Ben G on Oct 29, 2011


Uh, no. FREEDOM OF SPEECH is the liberty to say what's on your mind without fear of persecution. Studying historical sources in order to determine possible biases, revisionist themes, orthodoxy, and meta-narratives? That's HISTORIOGRAPHY -- a legitimate field of study. The academics can, as a matter of fact, come a lot closer to supporting their textual dating and understanding of the times with first hand resources than Emmerich can with a few Google searches. Interpreting history "as they see fit" is actually, believe it or not, just as wrong as "interpreting" 1 + 1 = 3. And I can, as a matter of fact, condemn a movie for being a shitty movie. The problem is that this is not JUST a shitty movie -- this is a shitty movie that misrepresents itself as a beacon of truth.

Cinephile on Oct 30, 2011


Freedom of speech incorporates the ability to make a movie however they may see fit.  There are plenty of those people who believe the holocaust did not exist, and can freely say it, or put it to a movie, it does not give me the right to censor them because I think it is ludicrous to think that.  Just because you disagree with someone's interpretation of history does not give you the right to tell them they cannot tell their story. As historians tell us, history is written by the victor, who knows how many untruths we tell in history class because of who dictated the following events to occur.Just because this story is only believed by a minority of people does not mean it cannot be made into a movie.  If you think so, your ignorant, and I feel sorry for you.What would happen to the arts if you couldn't tell anything but the truth and not allow creativity to thrive, what century are we in, Shakespeare's time?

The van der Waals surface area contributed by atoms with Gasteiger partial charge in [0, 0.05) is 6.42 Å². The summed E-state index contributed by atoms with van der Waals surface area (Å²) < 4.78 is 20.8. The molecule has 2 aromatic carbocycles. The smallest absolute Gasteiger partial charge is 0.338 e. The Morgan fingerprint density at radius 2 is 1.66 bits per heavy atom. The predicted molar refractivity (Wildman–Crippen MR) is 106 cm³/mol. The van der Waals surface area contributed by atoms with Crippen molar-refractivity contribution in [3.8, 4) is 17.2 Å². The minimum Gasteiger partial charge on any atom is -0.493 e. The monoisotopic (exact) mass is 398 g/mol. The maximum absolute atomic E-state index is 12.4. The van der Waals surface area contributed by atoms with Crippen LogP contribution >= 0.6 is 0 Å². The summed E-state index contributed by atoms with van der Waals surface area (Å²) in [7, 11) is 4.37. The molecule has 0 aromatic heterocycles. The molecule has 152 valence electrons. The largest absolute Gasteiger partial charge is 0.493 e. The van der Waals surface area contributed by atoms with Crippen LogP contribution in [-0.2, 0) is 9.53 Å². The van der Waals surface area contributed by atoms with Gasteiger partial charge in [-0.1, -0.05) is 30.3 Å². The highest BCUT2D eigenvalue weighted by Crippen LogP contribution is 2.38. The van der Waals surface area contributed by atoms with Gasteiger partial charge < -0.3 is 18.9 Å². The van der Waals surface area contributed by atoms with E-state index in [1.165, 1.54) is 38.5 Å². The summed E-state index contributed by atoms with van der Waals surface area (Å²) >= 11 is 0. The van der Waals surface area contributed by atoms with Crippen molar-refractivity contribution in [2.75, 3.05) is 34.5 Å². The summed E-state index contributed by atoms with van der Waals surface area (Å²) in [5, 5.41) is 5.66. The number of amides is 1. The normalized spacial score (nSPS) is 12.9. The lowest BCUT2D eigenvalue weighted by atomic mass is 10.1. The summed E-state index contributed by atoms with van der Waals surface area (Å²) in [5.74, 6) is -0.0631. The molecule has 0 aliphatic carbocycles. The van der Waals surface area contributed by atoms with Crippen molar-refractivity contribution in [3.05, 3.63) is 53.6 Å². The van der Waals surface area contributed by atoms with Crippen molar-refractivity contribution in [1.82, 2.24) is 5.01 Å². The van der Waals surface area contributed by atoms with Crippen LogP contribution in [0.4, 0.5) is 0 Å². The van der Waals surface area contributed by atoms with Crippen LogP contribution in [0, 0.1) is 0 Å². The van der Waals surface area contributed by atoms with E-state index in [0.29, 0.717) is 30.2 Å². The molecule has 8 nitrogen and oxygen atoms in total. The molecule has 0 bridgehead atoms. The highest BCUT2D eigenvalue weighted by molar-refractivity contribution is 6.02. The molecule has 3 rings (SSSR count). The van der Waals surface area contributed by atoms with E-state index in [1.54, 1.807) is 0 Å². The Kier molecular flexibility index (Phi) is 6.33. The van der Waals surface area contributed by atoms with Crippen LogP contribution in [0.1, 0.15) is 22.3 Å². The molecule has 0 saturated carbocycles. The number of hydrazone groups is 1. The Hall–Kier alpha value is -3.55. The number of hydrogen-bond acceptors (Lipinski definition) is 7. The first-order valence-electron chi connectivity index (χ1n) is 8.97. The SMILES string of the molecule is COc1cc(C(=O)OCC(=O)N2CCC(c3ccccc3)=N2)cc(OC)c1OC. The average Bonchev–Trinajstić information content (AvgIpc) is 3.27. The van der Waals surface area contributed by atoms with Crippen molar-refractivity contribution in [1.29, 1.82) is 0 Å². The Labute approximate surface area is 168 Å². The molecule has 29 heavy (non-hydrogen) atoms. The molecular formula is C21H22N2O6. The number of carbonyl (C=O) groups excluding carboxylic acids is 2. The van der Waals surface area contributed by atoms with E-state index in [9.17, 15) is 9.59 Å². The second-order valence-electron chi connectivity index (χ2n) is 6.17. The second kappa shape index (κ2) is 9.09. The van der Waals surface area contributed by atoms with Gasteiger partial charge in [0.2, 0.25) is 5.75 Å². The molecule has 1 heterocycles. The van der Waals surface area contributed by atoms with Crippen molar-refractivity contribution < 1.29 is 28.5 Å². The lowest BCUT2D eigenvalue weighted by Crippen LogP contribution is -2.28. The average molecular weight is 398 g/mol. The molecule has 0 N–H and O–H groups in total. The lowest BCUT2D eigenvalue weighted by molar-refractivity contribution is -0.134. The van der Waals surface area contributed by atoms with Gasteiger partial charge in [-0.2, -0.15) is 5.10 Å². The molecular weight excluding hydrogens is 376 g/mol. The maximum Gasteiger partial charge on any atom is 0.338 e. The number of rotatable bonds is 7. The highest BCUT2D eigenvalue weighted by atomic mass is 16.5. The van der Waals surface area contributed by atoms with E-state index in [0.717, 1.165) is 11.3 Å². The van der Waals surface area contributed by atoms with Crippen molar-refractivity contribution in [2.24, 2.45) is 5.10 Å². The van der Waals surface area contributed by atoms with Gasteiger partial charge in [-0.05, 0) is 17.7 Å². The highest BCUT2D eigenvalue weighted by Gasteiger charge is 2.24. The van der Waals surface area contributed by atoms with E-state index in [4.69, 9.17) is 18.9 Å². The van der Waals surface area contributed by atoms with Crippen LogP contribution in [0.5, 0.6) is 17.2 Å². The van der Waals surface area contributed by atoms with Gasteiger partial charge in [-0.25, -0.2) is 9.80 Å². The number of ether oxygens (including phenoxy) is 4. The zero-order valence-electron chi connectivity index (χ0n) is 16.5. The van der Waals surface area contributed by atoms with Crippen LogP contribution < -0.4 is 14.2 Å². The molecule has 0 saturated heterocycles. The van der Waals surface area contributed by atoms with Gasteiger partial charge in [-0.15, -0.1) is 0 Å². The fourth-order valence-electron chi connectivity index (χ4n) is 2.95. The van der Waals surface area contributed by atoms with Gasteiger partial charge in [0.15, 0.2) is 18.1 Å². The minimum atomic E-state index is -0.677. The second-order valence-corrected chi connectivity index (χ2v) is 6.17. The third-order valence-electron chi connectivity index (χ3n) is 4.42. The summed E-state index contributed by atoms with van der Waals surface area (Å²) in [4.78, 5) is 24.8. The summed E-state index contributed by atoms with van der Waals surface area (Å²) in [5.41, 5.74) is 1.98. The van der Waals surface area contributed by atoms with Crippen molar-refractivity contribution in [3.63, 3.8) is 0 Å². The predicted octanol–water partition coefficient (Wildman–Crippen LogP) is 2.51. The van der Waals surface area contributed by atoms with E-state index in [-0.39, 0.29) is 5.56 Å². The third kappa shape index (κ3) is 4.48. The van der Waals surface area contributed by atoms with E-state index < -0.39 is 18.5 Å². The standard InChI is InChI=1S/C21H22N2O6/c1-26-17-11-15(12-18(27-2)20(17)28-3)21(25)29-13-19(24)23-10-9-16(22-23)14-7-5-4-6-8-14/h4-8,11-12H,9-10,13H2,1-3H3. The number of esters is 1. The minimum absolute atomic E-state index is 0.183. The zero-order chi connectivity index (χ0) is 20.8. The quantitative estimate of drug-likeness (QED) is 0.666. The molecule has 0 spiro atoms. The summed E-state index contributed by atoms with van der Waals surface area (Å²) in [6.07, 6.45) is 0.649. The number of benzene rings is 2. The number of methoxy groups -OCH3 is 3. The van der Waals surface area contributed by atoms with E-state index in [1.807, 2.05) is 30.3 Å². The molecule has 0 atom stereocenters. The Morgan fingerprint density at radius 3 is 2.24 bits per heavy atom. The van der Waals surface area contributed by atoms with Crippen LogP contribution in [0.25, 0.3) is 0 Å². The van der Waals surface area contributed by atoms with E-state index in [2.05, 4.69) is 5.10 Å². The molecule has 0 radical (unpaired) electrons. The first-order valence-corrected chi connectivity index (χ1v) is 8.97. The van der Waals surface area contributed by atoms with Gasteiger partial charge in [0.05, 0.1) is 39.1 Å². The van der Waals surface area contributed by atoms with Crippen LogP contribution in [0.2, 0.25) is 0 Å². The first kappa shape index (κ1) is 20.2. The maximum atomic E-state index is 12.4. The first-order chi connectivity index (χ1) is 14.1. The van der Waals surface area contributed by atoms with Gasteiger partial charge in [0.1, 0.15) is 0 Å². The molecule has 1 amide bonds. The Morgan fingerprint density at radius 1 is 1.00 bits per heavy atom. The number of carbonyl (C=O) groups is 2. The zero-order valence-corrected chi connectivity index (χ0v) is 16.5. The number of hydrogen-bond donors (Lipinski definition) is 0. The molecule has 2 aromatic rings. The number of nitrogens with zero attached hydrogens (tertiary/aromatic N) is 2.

Ben G on Oct 30, 2011


Ladies and gentlemen, Godwin's Law has been invoked. If you can't make an argument without resorting to cheap Nazi/Holocaust analogies, then perhaps it is time to rethink your position. Again: freedom of speech gives people the right to say what they think, without fear of persecution. I'm afraid you misunderstand me -- I am not saying they cannot tell their story. They can tell it, by all means, and I actually think that a well-executed story about the Oxfordian theory of authorship could be very interesting if done well. This is not done well. Hence my shaking my head in disbelief that they would actually stand behind such an atrociously mangled and mishandled piece of work with some sentiment approaching pride. In short, I think this movie is badly written and badly executed, and I think it is highly laughable (more laughable than it is problematic in fact) that a thoroughly discredited fringe theory of Shakespearean authorship is being marketed as the ironclad truth. In short, you can't say "this is just for your entertainment! how titillating! an alternate interpretation to what we accepted to be the truth!" in one breath and then attempt to push your hackneyed entirely-fictionalized-with-no-basis-in-fact movie into English classrooms across the country. That's like trying to have your cake and eat it too. It's either fictionalized entertainment (in which case, go nuts! Tarantino did with Inglourious Basterds!) or you pay some respect to fact by not mutilating it beyond recognition. Acknowledge that you're taking artistic license and ask your audience to suspend disbelief, if you're not going to take pains to DO YOUR GODDAMN RESEARCH. Do not purport to be telling the truth when you're at best weaving theories based on scant evidence. It can be entertaining if done right, but it's not fact. And for the record, creativity and the truth are not mutually exclusive. Shakespeare, of all people, knew that very well.